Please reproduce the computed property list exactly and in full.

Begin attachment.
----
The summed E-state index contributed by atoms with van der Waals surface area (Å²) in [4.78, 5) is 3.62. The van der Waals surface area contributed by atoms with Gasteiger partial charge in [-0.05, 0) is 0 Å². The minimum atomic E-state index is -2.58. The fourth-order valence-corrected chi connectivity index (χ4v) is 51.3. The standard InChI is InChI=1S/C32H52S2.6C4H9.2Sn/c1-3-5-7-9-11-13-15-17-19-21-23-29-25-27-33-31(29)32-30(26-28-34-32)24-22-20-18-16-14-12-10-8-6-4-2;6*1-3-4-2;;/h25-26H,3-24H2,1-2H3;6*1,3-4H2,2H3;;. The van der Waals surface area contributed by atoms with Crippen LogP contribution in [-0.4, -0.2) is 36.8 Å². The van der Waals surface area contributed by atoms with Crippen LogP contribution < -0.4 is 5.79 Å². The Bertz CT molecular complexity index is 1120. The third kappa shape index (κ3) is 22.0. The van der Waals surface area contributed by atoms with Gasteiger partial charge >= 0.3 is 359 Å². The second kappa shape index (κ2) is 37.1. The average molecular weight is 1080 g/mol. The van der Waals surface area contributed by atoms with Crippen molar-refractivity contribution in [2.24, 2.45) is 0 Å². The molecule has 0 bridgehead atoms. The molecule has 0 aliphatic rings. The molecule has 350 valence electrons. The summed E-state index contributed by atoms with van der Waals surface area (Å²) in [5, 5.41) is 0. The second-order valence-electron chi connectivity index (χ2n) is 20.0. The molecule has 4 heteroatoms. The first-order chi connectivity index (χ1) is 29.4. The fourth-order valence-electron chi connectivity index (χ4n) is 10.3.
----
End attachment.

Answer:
The summed E-state index contributed by atoms with van der Waals surface area (Å²) in [4.78, 5) is 3.62. The van der Waals surface area contributed by atoms with Gasteiger partial charge in [-0.05, 0) is 0 Å². The minimum atomic E-state index is -2.58. The fourth-order valence-corrected chi connectivity index (χ4v) is 51.3. The standard InChI is InChI=1S/C32H52S2.6C4H9.2Sn/c1-3-5-7-9-11-13-15-17-19-21-23-29-25-27-33-31(29)32-30(26-28-34-32)24-22-20-18-16-14-12-10-8-6-4-2;6*1-3-4-2;;/h25-26H,3-24H2,1-2H3;6*1,3-4H2,2H3;;. The van der Waals surface area contributed by atoms with Crippen LogP contribution in [-0.4, -0.2) is 36.8 Å². The van der Waals surface area contributed by atoms with Crippen LogP contribution < -0.4 is 5.79 Å². The Bertz CT molecular complexity index is 1120. The third kappa shape index (κ3) is 22.0. The van der Waals surface area contributed by atoms with Gasteiger partial charge >= 0.3 is 359 Å². The second kappa shape index (κ2) is 37.1. The average molecular weight is 1080 g/mol. The van der Waals surface area contributed by atoms with Crippen molar-refractivity contribution in [2.24, 2.45) is 0 Å². The molecule has 0 bridgehead atoms. The molecule has 0 aliphatic rings. The molecule has 350 valence electrons. The summed E-state index contributed by atoms with van der Waals surface area (Å²) in [5, 5.41) is 0. The second-order valence-electron chi connectivity index (χ2n) is 20.0. The molecule has 4 heteroatoms. The first-order chi connectivity index (χ1) is 29.4. The fourth-order valence-electron chi connectivity index (χ4n) is 10.3.